Groups sue to block CSA 2010
Three organizations representing motor carriers asked a federal appeals court on Tuesday, Nov. 29, to block implementation of the Comprehensive Safety Analysis 2010 initiative or at least to prohibit the public release of certain CSA data until the Federal Motor Carrier Safety Administration completes a rulemaking on the program that complies with the Administrative Procedures Act. FMCSA plans to release CSA data and metrics as early as Dec. 5. Meanwhile, the largest organization representing trucking companies says it still backs CSA and won’t join the effort.
The groups challenging CSA – National Association of Small Trucking Companies, The Expedite Alliance of North America and the Air & Expedited Motor Carriers Association – filed a motion for emergency stay with the U.S. Court of Appeals for the District of Columbia. In their court filing, the three groups said that FMCSA should disclose fully to the industry and public all aspects of its proposed rule, including:
FMCSA should follow the normal rulemaking process by providing an opportunity to comment on its proposal and issuing a decision explaining its final rule, citing to portions of the record that support the rule, the groups said, adding that FMCSA should not be allowed to implement CSA 2010 until it has completed this process.
But if the court believes that any part of CSA is exempt from APA’s notice-and-comment provisions, “then at a minimum it should stay the publication of individual carriers’ BASIC scores and ratings until the agency has complied with APA requirements,” the motion states.
In justifying its request for a stay, the associations said that CSA and, especially, the publication of BASIC ratings “will result in irreparable competitive and economic harm to motor carriers and freight brokers” while a delay will cause no harm to the agency or the public because FMCSA has in place a successful safety monitoring and enforcement program.
“While the public undoubtedly has an interest in safe highways, it also has an interest in a competitive motor carrier industry, especially in these economic times,” the motion states. “A program that decreases competition, reduces jobs, and increases transportation costs, is not in the public interest. Implementation of CSA 2010 in its current form threatens the survival of thousands of carriers, many of which are small companies in rural America.”
The groups charge that FMCSA has not adequately responded to substantial concerns over CSA methodology, including:
Although FMCSA plans a future rulemaking that would allow it to issue formal safety ratings based on CSA data, public release of individual motor carriers’ BASIC scores and grades will have a substantial anticompetitive effect on the motor carrier industry, and on small carriers in particular, the groups charged in the motion. Shippers and brokers will be exposed to the threat of vicarious liability for alleged “negligent selection” of a motor carrier. “This threat will become immediate whenever a carrier used by such customers has an accident while handling their freight, and then turns out to have less than perfect BASIC scores,” the groups said. “The problem of vicarious liability is real. State law has been applied to require a shipper or broker to second guess the agency’s ultimate fitness determination through use of publicly released data, even when the FMCSA has certified that a carrier is licensed and authorized for use.”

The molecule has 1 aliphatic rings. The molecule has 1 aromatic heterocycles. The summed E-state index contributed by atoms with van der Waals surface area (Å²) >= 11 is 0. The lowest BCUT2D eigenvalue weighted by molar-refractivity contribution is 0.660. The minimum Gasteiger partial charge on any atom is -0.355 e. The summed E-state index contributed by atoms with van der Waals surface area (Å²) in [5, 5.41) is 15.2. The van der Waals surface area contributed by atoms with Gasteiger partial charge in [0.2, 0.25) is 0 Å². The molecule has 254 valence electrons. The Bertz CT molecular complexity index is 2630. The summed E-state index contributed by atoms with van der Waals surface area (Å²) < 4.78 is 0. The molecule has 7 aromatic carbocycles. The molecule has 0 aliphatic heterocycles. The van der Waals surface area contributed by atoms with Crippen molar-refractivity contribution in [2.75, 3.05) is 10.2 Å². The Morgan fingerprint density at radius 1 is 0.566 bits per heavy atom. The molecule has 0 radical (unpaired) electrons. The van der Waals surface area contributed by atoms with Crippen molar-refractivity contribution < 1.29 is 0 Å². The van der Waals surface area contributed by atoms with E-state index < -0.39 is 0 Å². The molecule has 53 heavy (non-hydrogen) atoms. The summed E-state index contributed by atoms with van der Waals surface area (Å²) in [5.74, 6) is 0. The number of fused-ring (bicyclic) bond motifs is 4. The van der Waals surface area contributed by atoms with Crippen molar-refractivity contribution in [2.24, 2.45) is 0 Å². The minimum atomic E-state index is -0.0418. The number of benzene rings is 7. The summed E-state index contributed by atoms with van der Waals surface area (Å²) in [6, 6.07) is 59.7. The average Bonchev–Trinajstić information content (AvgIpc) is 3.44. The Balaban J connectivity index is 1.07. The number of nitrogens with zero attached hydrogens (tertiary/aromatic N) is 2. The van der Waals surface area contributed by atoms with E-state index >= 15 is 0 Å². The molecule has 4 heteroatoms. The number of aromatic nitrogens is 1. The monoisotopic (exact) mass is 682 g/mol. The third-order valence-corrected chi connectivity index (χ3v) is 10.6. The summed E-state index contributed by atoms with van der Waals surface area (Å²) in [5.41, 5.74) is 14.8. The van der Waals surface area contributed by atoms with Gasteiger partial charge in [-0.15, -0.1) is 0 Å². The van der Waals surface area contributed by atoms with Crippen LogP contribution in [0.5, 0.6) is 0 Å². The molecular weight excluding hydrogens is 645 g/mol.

Even if the data were accurate, the devastating effects of its release call for use of the notice and comment procedures of the APA, the organizations said. “But the data has not been demonstrated to be reliable.
Concerns over data quality include the difficulty in correcting flawed and misleading data. Although there is a DataQ mechanism for seeking corrections, the process is unsatisfactory and corrections are at the discretion of States where reported violations allegedly occurred.” The petitioners said they were especially concerned about data reliability problems created by the prejudicial effect of reporting anomalies on entities with small samplings.
“Once a carrier has been debarred by shippers or brokers because of a FMCSA safety rating or its reputation has been tarnished, there is no way to undo the harm,” the organizations charged. Despite its website disclaimers, once the data is public, the agency cannot prevent a state or federal court from allowing it into evidence in a civil proceeding, they said. “The agency ignored this economic reality and the devastating effect on tens of thousands of small for-hire carriers.”
In an alert to its members, ATA said that while it continues to have some concerns with the CSA 2010 methodology, it will not joining the other groups in challenging the program. Bob Digges, ATA’s vice president and chief counsel, and outside counsel have evaluated the merits of the legal arguments and believe they have a very limited chance of being successful, ATA said. “Further, ATA believes greater gains can and have been made by working with the agency to make needed improvements to ensure that scores are both fair and accurate,” the association said in its alert.
“In those categories where the accuracy of scores is questionable (the Crash Indicator and Cargo-Related BASIC) scores should appropriately be kept from public view.”
ATA said that FMCSA has demonstrated a willingness to respond to its concerns related to CSA 2010, noting that the agency in August announced that it will incorporate vehicle mileage into its measure of exposure. ATA also had advocated withholding Cargo-Related BASIC scores from public view until the system had been modified to ensure that the scores are more fair and accurate — a move FMCSA announced on Nov. 18.